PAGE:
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If you have enough data (and since it is an hourly period you do) there should be no problem. You can try some kind of time series cross validation where each resample goes to a different period as long as each resample has sufficient sample sufficiency. This way you will be able to compare


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You can see the explanation in this video: https://youtube.com/playlist?list=PL3N9eeOlCrP5cK0QRQxeJd6GrQvhAtpBK Hope it helps. Regards,


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I have gone through this before as well so I'll share a few learnings we had upgrading from traditional stat time series to boosted trees: Feeding lagged target features to xgboost/lightgbm typically didn't work and added a lot of complexity due to needing to predict multiple times. Calendar features such as week number/ month number could cause a lot of ...


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I don't have a fully satisfactory answer, but it may be helpful. If you really want to understand the details, you may want to step through the source code of forecast.Arima() (note the capital A). Your arima() call fits an ARIMA(0,1,0)(0,0,1)[12] model. The formula for this model is $$ (1-B)y_t = (1-\Theta B^{12})\epsilon_t, $$ where $B$ indicates the ...


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First off, How to know that your machine learning problem is hopeless? may be enlightening. The drivers of TV viewership that you are modeling are not very strong. Weather may have been a useful predictor forty years ago or more, when there were only two TV channels, so when people were driven inside by bad weather, they only had a choice between these two ...


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Finally, I did not include a constant. Instead, I've calibrated the cuts (without changing the utility function) in order to reproduce the market shares using the synthetic population of today. Then, I applied the calibrated model on the synthetic population for the future.


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Q1-Q2: Depends on the goal. If you are going to use model to forecast N days ahead then you should test your model by comparing N days ahead forecast and real data from N days ahead. Here is a code psedo code for 1 day ahead testing for a AR model: https://stats.stackexchange.com/a/503021/293623 You can modify it to N days ahead. Q3: It does not affect the ...


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As commented by other users, I needed to adjust the function to be arimafit_f = auto.arima(ts(kt_train_female, frequency = 12))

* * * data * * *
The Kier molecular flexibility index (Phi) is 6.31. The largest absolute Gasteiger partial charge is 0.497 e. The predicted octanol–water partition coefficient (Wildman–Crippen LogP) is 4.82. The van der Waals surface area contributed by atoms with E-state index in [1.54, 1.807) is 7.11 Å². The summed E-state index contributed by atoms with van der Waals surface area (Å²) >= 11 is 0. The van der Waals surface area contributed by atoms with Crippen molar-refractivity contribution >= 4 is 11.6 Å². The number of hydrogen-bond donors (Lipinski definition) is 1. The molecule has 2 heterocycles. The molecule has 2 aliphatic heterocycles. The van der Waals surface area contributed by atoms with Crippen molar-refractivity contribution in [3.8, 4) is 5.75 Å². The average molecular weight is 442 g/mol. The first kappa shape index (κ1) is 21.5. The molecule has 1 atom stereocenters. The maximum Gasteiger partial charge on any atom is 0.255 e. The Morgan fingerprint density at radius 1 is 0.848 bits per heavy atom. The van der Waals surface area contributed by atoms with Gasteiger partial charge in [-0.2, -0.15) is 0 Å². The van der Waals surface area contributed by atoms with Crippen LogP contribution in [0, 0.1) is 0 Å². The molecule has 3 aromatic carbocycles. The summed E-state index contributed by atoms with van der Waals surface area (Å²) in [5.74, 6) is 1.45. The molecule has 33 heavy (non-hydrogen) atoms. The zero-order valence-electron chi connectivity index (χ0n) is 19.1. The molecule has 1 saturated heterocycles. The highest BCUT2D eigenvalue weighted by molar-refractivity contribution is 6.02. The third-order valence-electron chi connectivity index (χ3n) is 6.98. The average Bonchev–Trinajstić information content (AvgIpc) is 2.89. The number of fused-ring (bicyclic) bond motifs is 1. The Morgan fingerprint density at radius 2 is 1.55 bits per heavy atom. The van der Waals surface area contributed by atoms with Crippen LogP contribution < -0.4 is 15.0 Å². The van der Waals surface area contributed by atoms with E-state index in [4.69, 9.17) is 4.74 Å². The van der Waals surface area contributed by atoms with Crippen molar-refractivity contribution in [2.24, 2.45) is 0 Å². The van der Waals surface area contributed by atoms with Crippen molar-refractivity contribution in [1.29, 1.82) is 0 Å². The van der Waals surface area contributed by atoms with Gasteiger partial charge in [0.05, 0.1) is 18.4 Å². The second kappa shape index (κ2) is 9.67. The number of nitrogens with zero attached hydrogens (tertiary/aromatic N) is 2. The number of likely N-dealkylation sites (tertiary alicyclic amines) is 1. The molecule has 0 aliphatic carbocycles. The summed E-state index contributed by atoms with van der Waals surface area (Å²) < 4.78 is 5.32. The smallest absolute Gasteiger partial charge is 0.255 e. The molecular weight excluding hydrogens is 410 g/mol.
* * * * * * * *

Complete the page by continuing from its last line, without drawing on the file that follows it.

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or "all models are wrong, some models are useful." When they say extrapolation is dangerous they are talking about cross sectional regression not time series. There are dangers when you estimate outside the range of your data. But if you don't want to extrapolate you can't do time series at all so its a meaningless point (well for those who do ...


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No, you don't. And I am not even calculating the correct MASE from your data - because I can't. The MASE is calculated by diving your forecast's MAE (which for your "Naive Forecast" column would be 30.17) by the MAE achieved by the random walk forecast in-sample. Note that the page you link refers to "the training MAE". And since we don't ...


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You almost certainly have multiple-seasonalities: there will be pattern within days, but weekdays will very likely also differ from weekends. So your frequencies will be both 34 (the length of intra-daily cycles) and 7*34=238 (the length of intra-weekly cycles). You may also have other periodicities, like monthly or yearly ones, but these will likely be the ...


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You cannot say anything about overfitting from (log-)likelihood, AIC or BIC alone. You could say something by comparing the model's in-sample fit with its out-of-sample prediction accuracy. If the in-sample residuals are subtantially smaller than the out-of-sample forecasting errors, the model suffers from overfitting; otherwise, it does not. Time series ...


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Your ACF is (more or less) exponentially decaying. Your PACF has a clear peak at a lag of 1, and much less clear ones at lags 2 and 34. I recommend Forecasting: Principles and Practice (2nd ed.) by Athanasopoulos & Hyndman. Based on the section on ACF/PACF reading (scroll down), it looks like your data may be best described by an ARIMA(1,1,0) process. ...